How thousands of accounts were defaced by an exploit that capitalized on a flaw in the 'reblogging' function of the social network

It spread like wildfire this morning -- a nasty worm that defaced thousands of Tumblr account sites with an offensive post riddled with obscenities.

Security experts say the attackers, a group called GNAA known for trolling bloggers with racists posts and comments, exploited a weakness in Tumblr's reblogging function. "Anyone who was logged into Tumblr would automatically reblog the infectious post if they visited one of the offending pages," Graham Cluley, senior technology consultant at Sophos, explained in a blog post today.

The attackers embedded malicious code inside the malicious post. "It shouldn't have been possible for someone to post such malicious JavaScript into a Tumblr post -- our assumption is that the attackers managed to skirt around Tumblr's defences by disguising their code through Base 64 encoding and embedding it in a data URI," Cluley wrote.

The attackers tucked encoded JavaScript inside a hidden iFrame that lifted content from a malicious URL. Some victims got a pop-up message posing as Tumblr that announced the site was undergoing maintenance with prompts that redirected them. "If you were not logged into Tumblr when your browser visited the url, it would simply redirect you to the standard login page. However, if your computer was logged into Tumblr, it would result in the GNAA content being reblogged on your own Tumblr," Cluley blogged.

Tumblr cleaned up the posts and patched the hole by 1:30 p.m. EST today that had allowed the worm to spread so quickly throughout the social network. "Tumblr engineers have resolved the issue of the viral post attack that affected a few thousand Tumblr blogs. Thanks for your patience," the social network said in its Twitter feed.

[UPDATE: Tumbler issued an updated statement on the worm: "This morning, some of you may have noticed a spam post appearing repeatedly on your Dashboard and on the blogs of a few thousand affected accounts. We quickly identified the source, removed the posts, and restored service to normal.

No accounts have been compromised, and you don’t need to take any further action.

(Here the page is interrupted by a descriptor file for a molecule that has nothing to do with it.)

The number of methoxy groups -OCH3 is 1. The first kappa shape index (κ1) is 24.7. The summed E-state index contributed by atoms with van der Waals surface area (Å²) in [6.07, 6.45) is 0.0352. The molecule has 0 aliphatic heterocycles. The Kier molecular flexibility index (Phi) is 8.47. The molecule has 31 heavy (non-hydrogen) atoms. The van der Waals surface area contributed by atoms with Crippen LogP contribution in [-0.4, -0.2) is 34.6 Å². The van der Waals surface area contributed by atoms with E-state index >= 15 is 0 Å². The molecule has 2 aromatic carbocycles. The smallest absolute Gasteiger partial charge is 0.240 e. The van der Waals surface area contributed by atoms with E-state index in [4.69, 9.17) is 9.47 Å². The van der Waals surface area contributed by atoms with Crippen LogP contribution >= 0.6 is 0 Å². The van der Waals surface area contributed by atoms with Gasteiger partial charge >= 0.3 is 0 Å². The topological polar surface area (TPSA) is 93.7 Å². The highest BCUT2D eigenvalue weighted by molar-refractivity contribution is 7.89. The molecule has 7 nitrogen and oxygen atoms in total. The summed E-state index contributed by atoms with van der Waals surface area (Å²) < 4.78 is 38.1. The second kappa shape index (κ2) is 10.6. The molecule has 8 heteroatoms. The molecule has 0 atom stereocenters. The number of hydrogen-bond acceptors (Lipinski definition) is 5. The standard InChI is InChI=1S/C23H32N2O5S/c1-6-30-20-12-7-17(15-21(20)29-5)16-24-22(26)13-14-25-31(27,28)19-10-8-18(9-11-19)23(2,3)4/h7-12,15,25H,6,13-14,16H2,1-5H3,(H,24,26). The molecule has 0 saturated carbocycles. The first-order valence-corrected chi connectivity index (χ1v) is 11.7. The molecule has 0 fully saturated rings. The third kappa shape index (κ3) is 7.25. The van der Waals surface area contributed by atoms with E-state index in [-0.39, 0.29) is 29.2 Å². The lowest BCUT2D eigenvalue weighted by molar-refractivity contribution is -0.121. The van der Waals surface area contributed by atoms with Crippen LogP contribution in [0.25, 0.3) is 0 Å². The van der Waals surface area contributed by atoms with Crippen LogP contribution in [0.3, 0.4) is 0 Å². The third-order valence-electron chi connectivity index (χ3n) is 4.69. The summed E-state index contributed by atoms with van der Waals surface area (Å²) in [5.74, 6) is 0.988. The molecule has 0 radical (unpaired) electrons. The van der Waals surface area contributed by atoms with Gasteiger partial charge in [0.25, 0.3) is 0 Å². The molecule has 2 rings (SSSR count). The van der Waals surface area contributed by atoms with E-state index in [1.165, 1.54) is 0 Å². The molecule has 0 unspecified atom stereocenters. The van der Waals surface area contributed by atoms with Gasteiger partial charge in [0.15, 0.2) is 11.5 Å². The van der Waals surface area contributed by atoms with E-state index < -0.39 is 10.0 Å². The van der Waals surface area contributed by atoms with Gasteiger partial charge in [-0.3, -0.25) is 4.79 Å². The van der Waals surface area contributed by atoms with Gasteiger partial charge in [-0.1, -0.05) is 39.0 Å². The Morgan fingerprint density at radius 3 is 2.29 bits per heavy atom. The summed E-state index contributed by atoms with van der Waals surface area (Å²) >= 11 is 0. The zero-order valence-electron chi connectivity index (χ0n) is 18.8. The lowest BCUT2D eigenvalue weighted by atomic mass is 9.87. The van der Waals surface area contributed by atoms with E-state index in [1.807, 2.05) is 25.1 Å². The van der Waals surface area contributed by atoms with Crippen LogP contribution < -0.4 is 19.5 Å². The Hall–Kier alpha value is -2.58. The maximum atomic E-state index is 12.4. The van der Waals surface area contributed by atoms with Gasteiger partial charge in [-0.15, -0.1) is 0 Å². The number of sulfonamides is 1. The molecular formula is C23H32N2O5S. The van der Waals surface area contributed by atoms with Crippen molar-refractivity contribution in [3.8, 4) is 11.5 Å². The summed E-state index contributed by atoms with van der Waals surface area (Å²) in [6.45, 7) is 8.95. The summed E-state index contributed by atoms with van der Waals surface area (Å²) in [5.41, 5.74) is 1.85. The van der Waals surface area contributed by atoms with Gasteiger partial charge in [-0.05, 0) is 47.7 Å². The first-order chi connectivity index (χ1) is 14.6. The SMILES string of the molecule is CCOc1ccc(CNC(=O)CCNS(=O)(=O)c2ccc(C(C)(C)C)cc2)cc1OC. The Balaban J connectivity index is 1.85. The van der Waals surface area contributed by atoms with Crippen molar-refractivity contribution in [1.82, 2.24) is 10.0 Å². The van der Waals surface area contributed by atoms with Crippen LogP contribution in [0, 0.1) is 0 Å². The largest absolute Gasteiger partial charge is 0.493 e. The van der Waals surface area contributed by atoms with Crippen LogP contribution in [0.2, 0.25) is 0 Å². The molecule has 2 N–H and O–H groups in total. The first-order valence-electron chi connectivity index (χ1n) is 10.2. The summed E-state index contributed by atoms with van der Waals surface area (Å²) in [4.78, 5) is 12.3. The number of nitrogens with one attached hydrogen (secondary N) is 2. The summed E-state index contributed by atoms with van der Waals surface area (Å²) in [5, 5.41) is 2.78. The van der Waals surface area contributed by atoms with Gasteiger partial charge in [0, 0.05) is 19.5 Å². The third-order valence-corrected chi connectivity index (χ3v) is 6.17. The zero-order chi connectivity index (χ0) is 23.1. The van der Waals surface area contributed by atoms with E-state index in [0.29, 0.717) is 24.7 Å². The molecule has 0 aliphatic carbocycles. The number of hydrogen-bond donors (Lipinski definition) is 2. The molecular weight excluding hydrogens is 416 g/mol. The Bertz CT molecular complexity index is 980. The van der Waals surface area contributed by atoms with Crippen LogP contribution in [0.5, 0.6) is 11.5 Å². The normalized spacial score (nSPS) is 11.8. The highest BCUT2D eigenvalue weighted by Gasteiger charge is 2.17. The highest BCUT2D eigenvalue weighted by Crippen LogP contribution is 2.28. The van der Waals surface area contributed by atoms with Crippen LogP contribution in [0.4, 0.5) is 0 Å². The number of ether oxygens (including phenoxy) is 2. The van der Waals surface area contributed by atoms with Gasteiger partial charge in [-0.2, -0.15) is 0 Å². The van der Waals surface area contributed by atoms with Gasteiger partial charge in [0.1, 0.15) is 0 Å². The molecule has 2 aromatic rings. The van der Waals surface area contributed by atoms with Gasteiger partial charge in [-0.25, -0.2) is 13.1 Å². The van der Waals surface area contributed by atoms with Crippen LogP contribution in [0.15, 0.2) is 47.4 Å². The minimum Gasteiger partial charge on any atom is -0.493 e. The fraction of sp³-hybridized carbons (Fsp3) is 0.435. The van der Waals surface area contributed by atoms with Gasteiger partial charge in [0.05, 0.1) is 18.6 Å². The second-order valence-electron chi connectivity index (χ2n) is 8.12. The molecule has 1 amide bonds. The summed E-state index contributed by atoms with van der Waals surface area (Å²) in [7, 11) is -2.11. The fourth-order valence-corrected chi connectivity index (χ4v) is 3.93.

Our sincere apologies for the inconvenience. As always, we are going to great lengths to make sure this type of abuse does not happen again."]

David Marcus, director of advanced research and threat intelligence for McAfee, says it's difficult to discern the specific vulnerability based on the slim amount of information that has been disclosed thus far, but the attack is akin to stealing a password and posting multiple times using the stolen credentials. "It's snarfing the creds and passing those credentials to the reblogging services and posting as you," Marcus says. "The danger is that reblogging allows it to be an order of magnitude larger" than a stolen password because reblogging is automated, he says.

A GNAA member told Gawker that the attack was a way to publicly shame Tumblr into fixing the vulnerability. "We contacted Tumblr about this weeks ago and nothing came of it," he said. "This was a serious issue that needed to be fixed ... They never got back to us."

The attack only worked on users who were logged in, and the good news was that the attackers defaced rather than doxed or performed other more nefarious acts, experts say.

"It's tidy," McAfee's Marcus says. "It also shows one of the dangers of staying logged in ... and having multiple panes" open in the browser, he says.

[Three-year-old 'dead' Windows worm infection is still spreading -- mainly via weak or stolen passwords, Microsoft says. See Microsoft: Conficker Worm Remains 'Ongoing' Threat.]

Marcus recommends that Tumbler users log out of Tumbler and close their browsers. "Kill the browser instance, spawn a new browser, and then log back into" Tumblr just to be sure there is no residual code in their system, he says.

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About the Author(s)

Kelly Jackson Higgins, Editor-in-Chief, Dark Reading

Kelly Jackson Higgins is the Editor-in-Chief of Dark Reading. She is an award-winning veteran technology and business journalist with more than two decades of experience in reporting and editing for various publications, including Network Computing, Secure Enterprise Magazine, Virginia Business magazine, and other major media properties. Jackson Higgins was recently selected as one of the Top 10 Cybersecurity Journalists in the US, and named as one of Folio's 2019 Top Women in Media. She began her career as a sports writer in the Washington, DC metropolitan area, and earned her BA at William & Mary. Follow her on Twitter @kjhiggins.

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